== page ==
In the provinces in the seventies there’s always someone home somewhere. Mum’s over for coffee at the neighbour’s. I pedal off on my red trike. All the way to the shop. On my own.

The shopkeeper peers at me over his funny half-glasses and hands me a lolly, no charge. I smile in return and follow him into the back room.

There aren’t any paedophiles in the seventies, it’s not a thing. There’s a girlie picture on the shopkeeper’s wall. Sheepishly, I study her big bosoms and hairy lady parts.

I’m four years old. The shopkeeper smoothes my cheek and phones for my mum.

She’s not in.

  • Author: Heidi Bobjerg
  • Translator: Martin Aitken
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Dutch (Belgium)


Het koppel zit in het restaurant. De jongen haalt een ring uit zijn broekzak. Hij reikt naar

haar hand, plaatst de ring om haar vinger. Hij stelt de vraag. Ze knikt. Gejuich alom.

Daar komt de maître met een nieuwe fles wijn.

“Het diner is van het huis,” zegt hij, en scheurt hun rekening stuk.

Ze drinken hun wijn en verlaten hand in hand het restaurant.

Buiten trekt het meisje de ring van haar vinger. De jongen laat hem lachend in zijn jaszak vallen.

“Tot morgen!”

“Chez Maurice?” vraagt het meisje.

Hij knikt. Ze verdwijnen in de nacht.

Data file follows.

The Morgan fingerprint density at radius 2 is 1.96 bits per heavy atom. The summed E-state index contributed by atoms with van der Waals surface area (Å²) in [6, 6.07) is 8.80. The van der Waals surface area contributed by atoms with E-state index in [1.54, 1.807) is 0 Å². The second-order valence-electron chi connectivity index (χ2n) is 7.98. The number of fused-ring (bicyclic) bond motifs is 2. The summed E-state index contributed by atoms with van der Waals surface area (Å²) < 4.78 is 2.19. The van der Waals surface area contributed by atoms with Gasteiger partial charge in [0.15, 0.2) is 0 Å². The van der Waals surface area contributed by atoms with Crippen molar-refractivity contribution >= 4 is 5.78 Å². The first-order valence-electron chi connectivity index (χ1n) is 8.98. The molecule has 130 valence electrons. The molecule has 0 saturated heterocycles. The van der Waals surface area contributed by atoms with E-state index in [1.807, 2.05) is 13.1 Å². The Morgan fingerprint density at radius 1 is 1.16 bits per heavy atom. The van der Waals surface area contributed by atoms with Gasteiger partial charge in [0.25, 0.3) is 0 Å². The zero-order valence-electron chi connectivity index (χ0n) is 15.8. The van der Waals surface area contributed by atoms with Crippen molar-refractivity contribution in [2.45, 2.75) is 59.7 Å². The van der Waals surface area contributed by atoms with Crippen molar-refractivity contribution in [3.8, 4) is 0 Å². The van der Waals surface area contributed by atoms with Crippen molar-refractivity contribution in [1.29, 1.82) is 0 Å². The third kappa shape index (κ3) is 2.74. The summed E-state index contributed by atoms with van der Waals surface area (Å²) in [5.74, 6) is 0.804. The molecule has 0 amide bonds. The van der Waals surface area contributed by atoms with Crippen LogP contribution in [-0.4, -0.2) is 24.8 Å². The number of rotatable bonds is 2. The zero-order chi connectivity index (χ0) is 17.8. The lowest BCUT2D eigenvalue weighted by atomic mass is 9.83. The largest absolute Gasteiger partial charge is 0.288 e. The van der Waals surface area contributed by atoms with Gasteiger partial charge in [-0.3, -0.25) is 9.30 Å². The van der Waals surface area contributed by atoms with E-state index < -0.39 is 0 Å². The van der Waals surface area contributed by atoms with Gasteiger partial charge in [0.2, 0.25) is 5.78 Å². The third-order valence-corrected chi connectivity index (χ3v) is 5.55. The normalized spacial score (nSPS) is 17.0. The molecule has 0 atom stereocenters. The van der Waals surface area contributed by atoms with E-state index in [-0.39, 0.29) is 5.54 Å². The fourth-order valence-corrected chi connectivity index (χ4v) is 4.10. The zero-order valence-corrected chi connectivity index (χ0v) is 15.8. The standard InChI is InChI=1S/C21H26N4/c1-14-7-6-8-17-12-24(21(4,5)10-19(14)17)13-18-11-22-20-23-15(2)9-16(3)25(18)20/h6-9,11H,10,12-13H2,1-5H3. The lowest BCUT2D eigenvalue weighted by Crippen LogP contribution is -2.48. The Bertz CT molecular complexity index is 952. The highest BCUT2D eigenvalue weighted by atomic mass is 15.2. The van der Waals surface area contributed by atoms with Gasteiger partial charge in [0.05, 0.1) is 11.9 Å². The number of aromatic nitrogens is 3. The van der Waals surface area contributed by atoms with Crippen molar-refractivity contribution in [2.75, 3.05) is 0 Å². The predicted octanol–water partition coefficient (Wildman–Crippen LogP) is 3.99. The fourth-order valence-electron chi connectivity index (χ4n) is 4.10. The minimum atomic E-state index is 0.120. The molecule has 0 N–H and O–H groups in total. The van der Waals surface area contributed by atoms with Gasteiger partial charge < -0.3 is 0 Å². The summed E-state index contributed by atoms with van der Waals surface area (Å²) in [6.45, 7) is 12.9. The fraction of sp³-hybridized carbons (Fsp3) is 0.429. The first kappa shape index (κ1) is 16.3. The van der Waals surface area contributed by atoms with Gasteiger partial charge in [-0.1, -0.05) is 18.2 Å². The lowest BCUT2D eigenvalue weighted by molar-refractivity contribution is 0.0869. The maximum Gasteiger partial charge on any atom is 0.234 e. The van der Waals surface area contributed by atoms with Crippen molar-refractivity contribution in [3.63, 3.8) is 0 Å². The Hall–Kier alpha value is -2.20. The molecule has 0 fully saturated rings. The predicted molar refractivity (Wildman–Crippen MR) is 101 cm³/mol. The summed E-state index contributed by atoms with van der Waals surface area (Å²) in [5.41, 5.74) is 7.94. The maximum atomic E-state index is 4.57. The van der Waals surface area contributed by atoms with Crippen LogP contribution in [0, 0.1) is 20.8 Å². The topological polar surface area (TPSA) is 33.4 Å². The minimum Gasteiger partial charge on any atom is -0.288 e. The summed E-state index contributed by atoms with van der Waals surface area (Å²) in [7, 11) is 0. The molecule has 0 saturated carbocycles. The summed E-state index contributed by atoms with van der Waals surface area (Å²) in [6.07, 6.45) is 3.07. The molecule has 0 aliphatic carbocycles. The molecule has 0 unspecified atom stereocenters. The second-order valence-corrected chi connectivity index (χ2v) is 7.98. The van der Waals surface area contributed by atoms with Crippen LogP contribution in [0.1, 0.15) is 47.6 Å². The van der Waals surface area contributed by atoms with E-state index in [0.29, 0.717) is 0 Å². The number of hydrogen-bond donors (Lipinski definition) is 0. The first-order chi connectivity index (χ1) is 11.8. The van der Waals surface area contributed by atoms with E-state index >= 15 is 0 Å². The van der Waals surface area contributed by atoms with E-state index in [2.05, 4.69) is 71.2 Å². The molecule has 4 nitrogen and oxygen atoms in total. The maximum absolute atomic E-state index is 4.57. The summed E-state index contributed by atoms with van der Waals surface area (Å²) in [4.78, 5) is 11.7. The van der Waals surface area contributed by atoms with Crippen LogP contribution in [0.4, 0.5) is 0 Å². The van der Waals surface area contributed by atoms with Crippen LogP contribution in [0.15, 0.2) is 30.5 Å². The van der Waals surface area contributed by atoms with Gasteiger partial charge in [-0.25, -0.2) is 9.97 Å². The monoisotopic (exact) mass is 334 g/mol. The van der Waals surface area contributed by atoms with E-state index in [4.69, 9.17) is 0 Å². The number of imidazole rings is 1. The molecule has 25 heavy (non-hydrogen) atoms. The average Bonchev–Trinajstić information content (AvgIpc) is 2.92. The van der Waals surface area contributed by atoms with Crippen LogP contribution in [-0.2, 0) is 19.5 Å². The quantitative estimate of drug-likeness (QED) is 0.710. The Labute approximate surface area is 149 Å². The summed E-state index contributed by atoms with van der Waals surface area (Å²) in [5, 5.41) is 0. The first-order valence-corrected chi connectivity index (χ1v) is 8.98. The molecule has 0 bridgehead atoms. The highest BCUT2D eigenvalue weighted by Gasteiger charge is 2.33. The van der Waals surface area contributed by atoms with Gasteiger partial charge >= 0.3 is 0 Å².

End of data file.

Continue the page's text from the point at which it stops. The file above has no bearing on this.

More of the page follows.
Enjoy your meal

A couple is sitting at a table in the restaurant. The young man takes a ring from his trouser pocket. He reaches for her hand and slips the ring on her finger. He pops the question. She nods. Cheers all round.

There is the maître-d’ with a fresh bottle of wine.

“Your dinner is on the house,” he says and rips up their bill.

They drink their wine and leave the restaurant holding hands.

Outside, the girl pulls the ring from her finger. The young man laughs and drops it in his coat pocket.

“See you tomorrow!”

“Chez Maurice?” the girl asks.

He nods. They disappear into the night.

  • Author: Johnny Nys
  • Translator: Willem Groenewegen
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Dutch (The Netherlands)


Ik heb alle klokken het raam uitgegooid en hou met het klikken van mijn balpen de tijd bij (klik). Ik maak aantekeningen voor een roman in schaakzetten (klik). Buiten: een zacht schommelende schommel, hoewel het niet waait (klik). Binnen: een drieliterpak rode wijn en twee glazen, alsof ik nog iemand verwacht (klik). Buiten: een berg kapotte klokken onder het raam (klik). Ik ben vergeten wie er aan zet is (klik). Ik ken honderd woorden voor eenzaamheid (klik). Totdat de deurbel gaat, ben ik zowel wel als niet thuis (klik).